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The Mock Social Media Website Tool is web-based, meaning that in order to create and customize studies, as well as for people to participate with those studies, they need to be accessed via a web browser. However, this does not necessarily mean that the website needs to be deployed to the Internet. The tool works the exact same whether you choose to deploy locally or online.

Deploying locally

It is possible to set up the tool on a locally, such that the tool is running off of and accessed via a desktop or laptop computer with no Internet connection required. This works by setting up a local server and database on your machine (to store the data) and accessing that server through a local address in your web browser.

This option only takes a few steps, and can be done in under 2 hours by someone who hasn't ever touched code before (we tried it!). Once set up, you can run as many studies as you like, indefinitely, using your local set up.

Deploying online

In many cases, however, you will want to recruit online or send participants a link that they can complete at the time and place of their convenience (much like how people use their personal social media!). In this case, you will need to get a domain name (i.e., a web address) for the version of the tool you deploy and hook up the tool to storage (to host the files that comprise the tool) and database (to collect and retrieve your data) somewhere online.

Naturally, this is more complicated, takes a few more steps than deploying locally, and could potentially add additional research costs. Knowing this, we have taken various steps to minimize all of these things, including centralizing the pieces of code you do have to manually configure.

Another step we took is to build the tool to utilize of Amazon Web Services' (AWS) suite of storage and database services. By doing so, researchers don't have to think a lot about consistency, data security, and reliability because they can just relegate that to one of the leading cloud service providers. The other advantage of using AWS is that their free tier of services are sufficient for running studies with hundreds of participants for the first year. After the first year, you will have to pay based on your actual usage, which may be preferable because you have the flexibility of turning services on when you are running studies off when you aren't (vs. purchasing and constantly paying for dedicated storage). We will update this documentation at a later date with accurate estimates of what a study with a certain number of participants may cost.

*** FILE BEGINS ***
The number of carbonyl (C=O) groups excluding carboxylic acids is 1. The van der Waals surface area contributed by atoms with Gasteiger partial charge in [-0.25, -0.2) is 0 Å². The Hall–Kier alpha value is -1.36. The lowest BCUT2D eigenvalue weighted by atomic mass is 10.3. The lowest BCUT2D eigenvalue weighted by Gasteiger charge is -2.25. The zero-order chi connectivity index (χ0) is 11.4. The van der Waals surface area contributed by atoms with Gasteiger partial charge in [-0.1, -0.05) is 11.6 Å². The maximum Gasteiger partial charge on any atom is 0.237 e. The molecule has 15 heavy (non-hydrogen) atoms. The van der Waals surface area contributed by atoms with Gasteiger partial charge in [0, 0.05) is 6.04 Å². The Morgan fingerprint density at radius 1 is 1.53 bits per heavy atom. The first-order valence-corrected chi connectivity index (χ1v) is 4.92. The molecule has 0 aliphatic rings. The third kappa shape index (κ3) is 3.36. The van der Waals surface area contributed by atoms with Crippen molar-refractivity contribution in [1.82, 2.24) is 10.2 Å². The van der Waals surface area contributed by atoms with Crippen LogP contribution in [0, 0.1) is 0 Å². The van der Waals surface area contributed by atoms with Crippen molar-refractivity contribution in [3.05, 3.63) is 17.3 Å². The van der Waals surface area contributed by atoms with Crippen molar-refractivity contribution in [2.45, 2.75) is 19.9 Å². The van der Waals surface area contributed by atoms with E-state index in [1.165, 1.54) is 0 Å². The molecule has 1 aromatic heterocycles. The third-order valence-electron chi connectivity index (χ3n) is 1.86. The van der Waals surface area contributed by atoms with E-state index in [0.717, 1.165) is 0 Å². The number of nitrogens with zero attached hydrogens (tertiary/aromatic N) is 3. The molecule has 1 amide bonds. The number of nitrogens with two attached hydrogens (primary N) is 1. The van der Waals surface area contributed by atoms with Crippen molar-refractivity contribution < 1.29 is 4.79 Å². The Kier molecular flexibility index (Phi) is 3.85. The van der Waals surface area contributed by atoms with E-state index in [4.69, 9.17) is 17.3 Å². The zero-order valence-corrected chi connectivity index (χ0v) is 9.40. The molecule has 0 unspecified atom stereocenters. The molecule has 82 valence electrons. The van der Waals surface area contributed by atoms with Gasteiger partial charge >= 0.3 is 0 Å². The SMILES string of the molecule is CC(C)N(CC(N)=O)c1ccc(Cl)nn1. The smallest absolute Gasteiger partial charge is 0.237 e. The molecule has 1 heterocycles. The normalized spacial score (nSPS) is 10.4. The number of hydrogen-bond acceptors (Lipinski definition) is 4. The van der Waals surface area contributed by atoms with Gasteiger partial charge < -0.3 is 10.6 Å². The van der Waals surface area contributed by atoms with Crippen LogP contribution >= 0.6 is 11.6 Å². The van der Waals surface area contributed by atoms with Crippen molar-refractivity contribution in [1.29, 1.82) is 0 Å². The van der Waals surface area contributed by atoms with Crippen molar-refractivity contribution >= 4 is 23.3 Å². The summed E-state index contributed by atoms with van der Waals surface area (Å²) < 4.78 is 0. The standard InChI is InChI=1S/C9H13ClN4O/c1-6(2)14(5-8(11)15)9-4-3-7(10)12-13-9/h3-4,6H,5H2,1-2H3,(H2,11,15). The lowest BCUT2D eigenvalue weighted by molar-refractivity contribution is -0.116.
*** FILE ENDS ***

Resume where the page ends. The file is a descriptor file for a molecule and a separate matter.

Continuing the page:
We selected AWS because of the ease of use for newcomers, but the tool can feasibly connect to other cloud-based services (e.g., Microsoft Azure, Google Cloud) or in-house servers with custom modifications to the code. For simplicity, the guides will focus on AWS.

How to read this documentation

The first thing you need to decide is whether you will be running your study locally or online. From there, you will read either the sections on deploying locally and deploying online. Once your website is deployed and you are able to login to the admin portal, the section on configuring your study will guide you through how to create and specify your particular study.

There are alsp several things to consider while reading through this documentation. This documentation:

  • Was written with Windows devices in mind because that is practically what is available for us to test on, but offers alternative steps for Mac or Linux users where possible. Most of the steps are operating-system agnostic.
  • Will not provide its own comprehensive tutorials for using the software and coding languages that are referenced throughout it. Many of these already exist elsewhere, and will be linked to where relevant, but we will always try to give all the information you need to get things up and running.
  • Will make some recommendations for various software (e.g., Visual Studio Code) and services (e.g., AWS) to use to make the experience easy for people with limited technical experience. In some cases, these software are required because they are required for deploying the tool. In other cases, there are several tools we recommend based on our experience, but can be interchanged with other software that serves the same purpose. We have received no compensation for, nor are affiliated with any of the software we recommend.